Paying $1200 For A ComplimentPosted: July 2, 2014
I was on a live television show when I learned that I have a bald spot.
The show wasn’t about me or my hair. I was on a panel, being interviewed about a serious topic. I remember looking at the monitor at one point and thinking “that shot from behind the panel isn’t helping that guy in the blue jacket.” Then I looked down at my sleeve and remembered I had on a blue jacket.
After the show, I asked several friends why they didn’t tell me I was getting a bald spot on the back of my head. They were all surprised that I didn’t know and wondered how I missed something so obvious.
I learn a lot from unexpected sources, but not everything.
I’m Like A Kindergarten Teacher, But Not
For twenty-four years of my career, my specialty was crisis negotiation.
As you might guess, a critical part of talking to hostage takers and suicidal people is using a very calm voice, no matter what is happening around you. I got good at sounding calm. I can’t say that I was always placid inside, but you’d have been hard pressed to hear it in my voice when I was working.
And the people I negotiated with often said things like “you’re nice to talk to”, “you’re kind of soothing” or, the best compliment I ever got - “if I didn’t want to kill you, I’d want to have a beer with you.” I became very confident about how my voice fit the job I loved.
Most of us have fond memories of our kindergarten teachers. But unless you’ve known a kindergarten teacher socially, you probably don’t know that many of them can’t stop talking like they’re in their classrooms.
I’m not saying that the way kindergarten teachers talk is a bad thing; it actually sounds pleasant outside the classroom. It is such a part of the way they do things that they aren’t even conscious of doing it away from school. I’m a bit like a kindergarten teacher in that way. I don’t purposely speak like I’m doing a hostage negotiation, but I suppose I do it anyhow.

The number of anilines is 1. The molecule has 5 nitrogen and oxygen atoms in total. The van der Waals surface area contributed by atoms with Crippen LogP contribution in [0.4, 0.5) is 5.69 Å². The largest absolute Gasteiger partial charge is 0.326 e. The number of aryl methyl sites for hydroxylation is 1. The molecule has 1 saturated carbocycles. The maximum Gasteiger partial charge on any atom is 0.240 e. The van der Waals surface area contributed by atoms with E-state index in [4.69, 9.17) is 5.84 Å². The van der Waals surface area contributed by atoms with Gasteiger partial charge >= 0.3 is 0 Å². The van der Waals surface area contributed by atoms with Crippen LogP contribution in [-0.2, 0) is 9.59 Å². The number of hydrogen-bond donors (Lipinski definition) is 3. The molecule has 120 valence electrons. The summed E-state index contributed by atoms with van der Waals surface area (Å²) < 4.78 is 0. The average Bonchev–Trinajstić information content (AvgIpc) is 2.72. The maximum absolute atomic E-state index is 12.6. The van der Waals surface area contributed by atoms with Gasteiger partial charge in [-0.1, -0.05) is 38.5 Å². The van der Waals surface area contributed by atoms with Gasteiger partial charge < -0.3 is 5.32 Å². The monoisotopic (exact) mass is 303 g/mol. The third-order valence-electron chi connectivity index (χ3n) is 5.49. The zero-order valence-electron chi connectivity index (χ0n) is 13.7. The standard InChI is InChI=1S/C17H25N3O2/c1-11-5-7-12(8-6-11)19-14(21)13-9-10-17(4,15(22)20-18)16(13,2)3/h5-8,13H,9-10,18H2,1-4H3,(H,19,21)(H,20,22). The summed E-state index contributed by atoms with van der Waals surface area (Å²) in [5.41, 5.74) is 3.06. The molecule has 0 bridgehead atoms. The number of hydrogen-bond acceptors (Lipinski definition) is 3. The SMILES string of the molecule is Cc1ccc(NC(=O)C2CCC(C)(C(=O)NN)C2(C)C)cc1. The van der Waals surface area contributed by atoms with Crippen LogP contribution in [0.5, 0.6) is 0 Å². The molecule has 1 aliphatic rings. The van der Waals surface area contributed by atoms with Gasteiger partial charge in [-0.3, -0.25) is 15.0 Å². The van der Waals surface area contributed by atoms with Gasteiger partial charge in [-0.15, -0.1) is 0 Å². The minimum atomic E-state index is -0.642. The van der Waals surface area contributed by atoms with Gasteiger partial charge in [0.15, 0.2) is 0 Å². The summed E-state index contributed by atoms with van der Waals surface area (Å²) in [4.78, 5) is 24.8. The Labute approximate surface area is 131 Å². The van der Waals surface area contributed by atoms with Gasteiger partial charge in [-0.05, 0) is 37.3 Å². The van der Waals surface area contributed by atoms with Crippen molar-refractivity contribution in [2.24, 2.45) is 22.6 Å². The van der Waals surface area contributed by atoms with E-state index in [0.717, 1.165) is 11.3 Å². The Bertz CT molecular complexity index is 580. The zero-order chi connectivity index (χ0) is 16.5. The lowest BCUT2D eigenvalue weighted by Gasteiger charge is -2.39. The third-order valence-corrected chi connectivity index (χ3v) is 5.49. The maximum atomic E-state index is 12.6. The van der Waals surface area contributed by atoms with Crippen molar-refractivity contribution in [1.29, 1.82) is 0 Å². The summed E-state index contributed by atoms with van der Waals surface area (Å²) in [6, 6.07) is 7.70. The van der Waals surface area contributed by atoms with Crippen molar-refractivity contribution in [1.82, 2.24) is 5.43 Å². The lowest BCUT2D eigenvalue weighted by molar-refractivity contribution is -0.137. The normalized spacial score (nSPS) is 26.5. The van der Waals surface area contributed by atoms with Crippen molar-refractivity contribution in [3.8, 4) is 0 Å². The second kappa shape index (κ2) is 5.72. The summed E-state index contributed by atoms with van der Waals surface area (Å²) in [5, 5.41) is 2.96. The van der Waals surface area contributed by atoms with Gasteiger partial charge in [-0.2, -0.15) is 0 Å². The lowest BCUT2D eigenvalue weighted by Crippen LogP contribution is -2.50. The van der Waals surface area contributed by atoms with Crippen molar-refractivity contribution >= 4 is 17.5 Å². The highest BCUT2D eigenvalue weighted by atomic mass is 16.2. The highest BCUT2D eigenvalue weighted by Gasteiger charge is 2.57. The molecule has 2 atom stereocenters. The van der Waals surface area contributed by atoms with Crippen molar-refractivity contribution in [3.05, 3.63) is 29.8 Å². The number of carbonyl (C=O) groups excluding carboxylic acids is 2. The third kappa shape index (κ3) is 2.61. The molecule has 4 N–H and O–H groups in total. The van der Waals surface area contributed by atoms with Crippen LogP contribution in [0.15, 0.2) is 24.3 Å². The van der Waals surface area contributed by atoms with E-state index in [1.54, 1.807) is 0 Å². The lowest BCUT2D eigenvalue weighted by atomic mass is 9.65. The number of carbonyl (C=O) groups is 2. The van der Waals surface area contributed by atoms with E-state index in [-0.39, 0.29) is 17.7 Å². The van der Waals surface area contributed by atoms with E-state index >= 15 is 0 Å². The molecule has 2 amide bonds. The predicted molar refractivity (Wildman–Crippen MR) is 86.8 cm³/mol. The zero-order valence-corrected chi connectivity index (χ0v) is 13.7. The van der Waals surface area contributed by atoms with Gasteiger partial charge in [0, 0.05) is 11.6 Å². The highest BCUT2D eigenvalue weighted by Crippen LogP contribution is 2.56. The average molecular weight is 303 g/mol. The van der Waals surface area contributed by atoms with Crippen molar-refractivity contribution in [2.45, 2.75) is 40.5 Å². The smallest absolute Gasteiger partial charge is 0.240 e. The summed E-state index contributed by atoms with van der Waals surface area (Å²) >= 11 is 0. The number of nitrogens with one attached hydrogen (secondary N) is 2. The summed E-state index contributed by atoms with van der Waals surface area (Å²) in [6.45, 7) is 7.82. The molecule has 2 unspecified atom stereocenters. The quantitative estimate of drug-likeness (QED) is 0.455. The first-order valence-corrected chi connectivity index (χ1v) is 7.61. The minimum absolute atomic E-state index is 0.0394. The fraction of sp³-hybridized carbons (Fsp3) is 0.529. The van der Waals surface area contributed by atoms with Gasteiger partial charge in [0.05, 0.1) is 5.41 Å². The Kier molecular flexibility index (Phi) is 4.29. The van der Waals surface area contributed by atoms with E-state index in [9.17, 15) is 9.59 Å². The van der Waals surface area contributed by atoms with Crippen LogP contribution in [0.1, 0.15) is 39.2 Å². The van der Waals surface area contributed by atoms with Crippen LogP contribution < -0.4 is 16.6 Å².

When I dialed the painter’s number, the only thing I planned to learn from him was how much a house painting job was going to cost. I got his voice mail and left a routine message – “Hi, this is Omawarisan. I saw you listed on the Better Business Bureau site and wanted to have you swing by and give me a price on some work.” I gave my phone number and address and said “I’d appreciate it if you’d call me back.”
The painter called back a few minutes later. He wasn’t at all close to my home at that moment, but we set an appointment for him to come over and give me an estimate on the job.
We spoke for a few minutes as he looked over what needed painting. He described his workmanship and a few extra steps he’d take to ensure a job well done. Then he sat down and calculated how much he wanted me to pay him for his efforts.
Before he gave me his written estimate, the painter said “I don’t usually work in this town” and then reinforced his point by listing five towns where he did usually work. “I don’t even bother doing estimates if I get a call from here. But there was something about your voice on the phone that made me want to drive over here.”
And then he gave me his price.
My reaction to the figure he presented was “whoa, that’s a lot of money”, but I didn’t say that. It was the only time in our conversation that I had to think about keeping calm. We spoke a few minutes more, then as he was leaving he said “really, there’s something about the way you talk. I think we can do business.”
No Soup For You
I’m fairly certain we can’t do business.
While it is true that I learned I was starting to lose my hair on live television, the painter didn’t bring me to some revelation on the way I speak. Like the kindergarten teacher, I’ll probably always sound a little like my profession. Like professional me, I’ll probably always have a pretty clear sense of when someone is feeding me a load of crap.
I learn a lot about myself from unexpected sources, but I didn’t need a painter to teach me that $1200 is a lot to pay for a load of crap, or a compliment.